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The Marquiss, who loves Us, will deliver You this. He will tell You every thing. Arbuthnot, Rodney and Walsingham are to be pitted against de la Motte Piquet, Guichen and Ternay in the West Indies. So that I hope, You will be pretty quiet. Prepare however to co-operate and rout them out of the Continent if possible. Above all let me beg of You to encourage Privateering. The French will be...
As your good Lady had promised me the favour of a visit before your return to your Native Town, give me leave sir to request a compliance with the promise and that you would do me the Honour of accompanying her here. I wish sir to be informed by you with regard to the situation of my absent Friend and what congress propose to do with him. The publication of a report of a committe of Congress...
This Letter is intended to go, by Monsieur Le Veillard, a Young Gentleman bound to America, with Design to travail with engage in the service of Mr. Holker or to lay the Foundations of a mercantile House either in France or America, as Circumstances may be. I have the Pleasure to know his Father and his Family and the young Gentleman very well: They are all worthy and amiable, and have on many...
Passy, 21 May 1778. printed : JA, Diary and Autobiography Diary and Autobiography of John Adams , ed. L. H. Butterfield and others, Cambridge, 1961; 4 vols. , 4:106–108 . Adams commented on, among other things, the probability of a European war, the movements of the French and British fleets, and the possibility of wider European support for the Revolution. He then discussed the large amounts...
Amidst a multiplicity of Business smaller matters are apt to be overlook’d—this I conceive to be the case with respect to the proposition of a Colo. Baillie, for opening a Road from Connecticut River to Montreal, and which I laid before Congress for their direction some Months ago—The matter again occurs upon a Second application, from Mr Weatherspoon (the bearer, at, as I understand, the...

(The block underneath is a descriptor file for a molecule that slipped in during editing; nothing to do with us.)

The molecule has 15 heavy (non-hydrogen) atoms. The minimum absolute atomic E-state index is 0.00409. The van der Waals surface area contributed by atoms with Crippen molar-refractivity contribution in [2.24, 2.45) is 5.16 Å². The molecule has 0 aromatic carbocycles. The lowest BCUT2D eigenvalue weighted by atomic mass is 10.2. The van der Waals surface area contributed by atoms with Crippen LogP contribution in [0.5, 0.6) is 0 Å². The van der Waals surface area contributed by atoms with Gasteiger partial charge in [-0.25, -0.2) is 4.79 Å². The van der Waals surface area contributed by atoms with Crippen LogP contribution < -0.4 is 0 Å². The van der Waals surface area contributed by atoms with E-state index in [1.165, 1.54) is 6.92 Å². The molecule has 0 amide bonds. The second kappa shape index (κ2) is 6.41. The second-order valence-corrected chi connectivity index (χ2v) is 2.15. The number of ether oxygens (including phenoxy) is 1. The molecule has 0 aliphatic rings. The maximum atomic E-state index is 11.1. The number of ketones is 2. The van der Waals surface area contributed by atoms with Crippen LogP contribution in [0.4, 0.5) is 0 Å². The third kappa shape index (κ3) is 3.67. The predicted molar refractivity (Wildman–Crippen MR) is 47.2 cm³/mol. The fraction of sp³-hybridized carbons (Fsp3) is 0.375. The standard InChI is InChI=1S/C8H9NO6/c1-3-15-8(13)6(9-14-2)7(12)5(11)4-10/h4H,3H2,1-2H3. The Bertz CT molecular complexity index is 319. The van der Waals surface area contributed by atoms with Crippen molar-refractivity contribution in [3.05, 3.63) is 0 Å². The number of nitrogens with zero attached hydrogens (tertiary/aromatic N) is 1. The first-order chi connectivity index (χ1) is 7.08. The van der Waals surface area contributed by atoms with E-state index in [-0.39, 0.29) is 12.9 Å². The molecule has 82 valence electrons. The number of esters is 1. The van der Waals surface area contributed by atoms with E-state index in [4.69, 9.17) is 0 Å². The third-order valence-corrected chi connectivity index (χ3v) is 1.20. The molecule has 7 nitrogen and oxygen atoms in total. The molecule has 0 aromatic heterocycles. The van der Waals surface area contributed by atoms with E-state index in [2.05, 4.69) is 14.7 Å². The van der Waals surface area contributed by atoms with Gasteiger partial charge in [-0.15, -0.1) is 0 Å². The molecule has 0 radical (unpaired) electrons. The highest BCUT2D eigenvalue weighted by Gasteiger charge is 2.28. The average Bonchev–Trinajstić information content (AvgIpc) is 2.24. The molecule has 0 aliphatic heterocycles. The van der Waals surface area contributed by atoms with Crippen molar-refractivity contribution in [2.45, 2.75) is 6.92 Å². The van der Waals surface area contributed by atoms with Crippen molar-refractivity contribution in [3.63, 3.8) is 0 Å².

I addressed a letter to you, my very dear & antient friend, on the 4th. of March: not indeed to you by name, but through the medium of some of my fellow citizens, whom occasion called on me to address. in meditating the matter of that address, I often asked myself, is this exactly in the spirit of the patriarch of liberty, Samuel Adams? is it as he would express it? will he approve of it? I...
Give me Leave to introduce to you, Mr Anstey a Member of Parliament and Barrister at Law, who is Sent out by the Commissioners of American Claims to verify Facts, Such as Titles to Estates, Incumbrances upon them &c. The House of Commons Yesterday ordered an Account of Vessells cleared out for the Importation of Flour Biscuit and Live Stock from the U States into any of the Islands of...
The Child whom you used to lead out into the common to see with detestation the British Troops and with Pleasure the Boston Militia will have the Honour to deliver you this Letter. He has since seen the Troops of most Nations in Europe, without any Ambition I hope of becoming a military Man. He thinks of the Bar and Peace and civil Life, and I hope will follow and enjoy them with less...
I rec d. your letter by Mons r: de le Tombe yesterday: Every line from your hand gives me pleasure. The Embarassments thrown in the way of our trade will at least have one good effect: they will break a few deceitfull bubbles. They ought to do greater good by curing the People at large of a dangerous distemper brought upon them by the war—the itch of extravagance.— It is melancholy that no...
M r Grigby, the Bearer of this Letter, is recommended to me, by Gentlemen, who have been friendly and Usefull to America in the Peace, in Such a manner that I beg Leave to introduce him to your Acquaintance. His Views I Suppose are commercial, but a Letter to You may do him more Honour, than to many more Merchants, and perhaps more service even in his own Way. I have been waiting month after...